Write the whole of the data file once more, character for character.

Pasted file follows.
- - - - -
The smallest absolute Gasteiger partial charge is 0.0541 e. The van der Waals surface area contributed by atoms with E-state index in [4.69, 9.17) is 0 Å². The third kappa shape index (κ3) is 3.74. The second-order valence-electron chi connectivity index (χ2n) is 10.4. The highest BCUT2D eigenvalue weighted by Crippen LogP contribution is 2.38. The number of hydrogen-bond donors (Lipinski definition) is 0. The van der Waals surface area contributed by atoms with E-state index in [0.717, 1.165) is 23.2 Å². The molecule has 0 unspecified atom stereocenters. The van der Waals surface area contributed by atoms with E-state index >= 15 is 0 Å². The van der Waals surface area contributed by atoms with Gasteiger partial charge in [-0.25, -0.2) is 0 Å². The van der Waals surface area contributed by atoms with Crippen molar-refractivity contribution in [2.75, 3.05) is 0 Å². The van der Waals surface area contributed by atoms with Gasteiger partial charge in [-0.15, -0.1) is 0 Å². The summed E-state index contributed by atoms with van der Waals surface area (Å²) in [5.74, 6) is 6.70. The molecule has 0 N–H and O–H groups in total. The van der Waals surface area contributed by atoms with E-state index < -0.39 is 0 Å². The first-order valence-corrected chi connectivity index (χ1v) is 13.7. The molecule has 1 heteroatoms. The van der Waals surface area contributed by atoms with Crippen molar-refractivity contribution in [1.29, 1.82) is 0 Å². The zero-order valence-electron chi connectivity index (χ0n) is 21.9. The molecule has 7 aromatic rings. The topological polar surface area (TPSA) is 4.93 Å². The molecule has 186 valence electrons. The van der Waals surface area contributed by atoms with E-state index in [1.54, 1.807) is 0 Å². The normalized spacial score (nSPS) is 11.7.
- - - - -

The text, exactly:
The smallest absolute Gasteiger partial charge is 0.0541 e. The van der Waals surface area contributed by atoms with E-state index in [4.69, 9.17) is 0 Å². The third kappa shape index (κ3) is 3.74. The second-order valence-electron chi connectivity index (χ2n) is 10.4. The highest BCUT2D eigenvalue weighted by Crippen LogP contribution is 2.38. The number of hydrogen-bond donors (Lipinski definition) is 0. The van der Waals surface area contributed by atoms with E-state index in [0.717, 1.165) is 23.2 Å². The molecule has 0 unspecified atom stereocenters. The van der Waals surface area contributed by atoms with E-state index >= 15 is 0 Å². The van der Waals surface area contributed by atoms with Gasteiger partial charge in [-0.25, -0.2) is 0 Å². The van der Waals surface area contributed by atoms with Crippen molar-refractivity contribution in [2.75, 3.05) is 0 Å². The van der Waals surface area contributed by atoms with Gasteiger partial charge in [-0.15, -0.1) is 0 Å². The summed E-state index contributed by atoms with van der Waals surface area (Å²) in [5.74, 6) is 6.70. The molecule has 0 N–H and O–H groups in total. The van der Waals surface area contributed by atoms with E-state index < -0.39 is 0 Å². The first-order valence-corrected chi connectivity index (χ1v) is 13.7. The molecule has 1 heteroatoms. The van der Waals surface area contributed by atoms with Crippen molar-refractivity contribution in [1.29, 1.82) is 0 Å². The zero-order valence-electron chi connectivity index (χ0n) is 21.9. The molecule has 7 aromatic rings. The topological polar surface area (TPSA) is 4.93 Å². The molecule has 186 valence electrons. The van der Waals surface area contributed by atoms with E-state index in [1.54, 1.807) is 0 Å². The normalized spacial score (nSPS) is 11.7.